One of the highlights of the last month was Jordan Wright's ascent of my project in the boulders. Ordinarily, I get a little grumpy when I don't get the chance to get the first ascent of something I spent the time cleaning, but I felt honored to work the project with two of Squamish's strongest (and nicest) climbers - Jordan and Tyson. I actually did pretty well, I thought - I made it almost through the first cruxy bit - but it took stronger fingers than mine to make it to the top. And a fair bit of intestinal fortitude.

The project, you see, is almost 25 feet high. Even for Squamish, that's pretty tall. And when you throw in a pretty sketchy landing, it's a pretty bold line. And atypical for Squamish, in that it's almost all basalt crimps, lots of face climbing (not a single granite sloper on the entire problem). It's got some fairly dynamic moves on it, and some pretty committing sequences, so it demands 100% dedication to top out on. The moves are so great, though, I am psyched to get stronger this winter so I can put in a real effort next spring on it.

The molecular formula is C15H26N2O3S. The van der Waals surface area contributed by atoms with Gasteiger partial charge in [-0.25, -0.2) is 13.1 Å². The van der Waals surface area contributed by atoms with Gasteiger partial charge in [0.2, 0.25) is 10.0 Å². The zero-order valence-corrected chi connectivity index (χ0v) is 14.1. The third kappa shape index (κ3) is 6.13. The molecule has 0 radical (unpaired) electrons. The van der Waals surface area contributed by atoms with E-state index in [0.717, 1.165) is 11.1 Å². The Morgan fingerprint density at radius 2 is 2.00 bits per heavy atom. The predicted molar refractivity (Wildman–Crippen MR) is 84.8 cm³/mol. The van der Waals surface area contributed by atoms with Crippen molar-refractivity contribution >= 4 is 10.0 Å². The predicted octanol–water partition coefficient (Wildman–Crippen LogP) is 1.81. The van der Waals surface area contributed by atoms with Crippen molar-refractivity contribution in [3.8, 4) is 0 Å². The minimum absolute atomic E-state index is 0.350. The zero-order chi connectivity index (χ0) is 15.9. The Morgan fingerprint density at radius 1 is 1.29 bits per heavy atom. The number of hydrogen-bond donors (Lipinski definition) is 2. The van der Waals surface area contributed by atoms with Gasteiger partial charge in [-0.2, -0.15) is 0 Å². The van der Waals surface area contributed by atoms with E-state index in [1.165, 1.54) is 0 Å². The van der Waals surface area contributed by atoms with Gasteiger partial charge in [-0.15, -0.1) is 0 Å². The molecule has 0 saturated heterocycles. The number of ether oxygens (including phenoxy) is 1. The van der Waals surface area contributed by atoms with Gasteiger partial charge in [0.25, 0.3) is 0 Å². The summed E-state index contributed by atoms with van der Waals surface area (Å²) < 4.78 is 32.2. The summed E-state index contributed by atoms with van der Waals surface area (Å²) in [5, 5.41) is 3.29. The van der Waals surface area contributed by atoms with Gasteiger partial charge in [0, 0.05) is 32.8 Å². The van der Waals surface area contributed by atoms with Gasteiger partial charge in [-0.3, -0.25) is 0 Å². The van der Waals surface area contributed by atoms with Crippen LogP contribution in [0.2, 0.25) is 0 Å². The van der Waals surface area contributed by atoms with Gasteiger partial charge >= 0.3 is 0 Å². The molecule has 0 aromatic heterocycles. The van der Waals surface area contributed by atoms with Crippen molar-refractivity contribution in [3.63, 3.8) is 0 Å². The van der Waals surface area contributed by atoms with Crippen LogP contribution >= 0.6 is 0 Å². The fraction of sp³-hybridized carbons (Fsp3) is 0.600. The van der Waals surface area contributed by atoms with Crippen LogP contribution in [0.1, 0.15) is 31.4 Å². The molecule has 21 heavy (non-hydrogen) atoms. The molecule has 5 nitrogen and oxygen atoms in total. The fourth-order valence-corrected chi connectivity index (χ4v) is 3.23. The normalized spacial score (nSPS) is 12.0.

It doesn't have a name yet, or an official grade, but it's about V8. Or so I thought. maybe V9.

Anyways, I posted a picture of Selena on my new slab problem, tentatively named Sel de la Terre. Hope you enjoy it.

I need new slab-climbing shoes. Jack Fieldhouse embarassed me by climbing Superfly Slab in his running shoes, no hands. I can climb Superfly Slab, but I don't find it easy.

More later. Hopefully the rain will stop.

Selena on Sel de la Terre (V0), one of the best easy slab problems in the forest.

Friday, September 14, 2007

Shelley warming up on the WarmUp Boulder, Squamish.

New Problems... of the climbing kind

Back in the saddle... errr... at the keyboard again.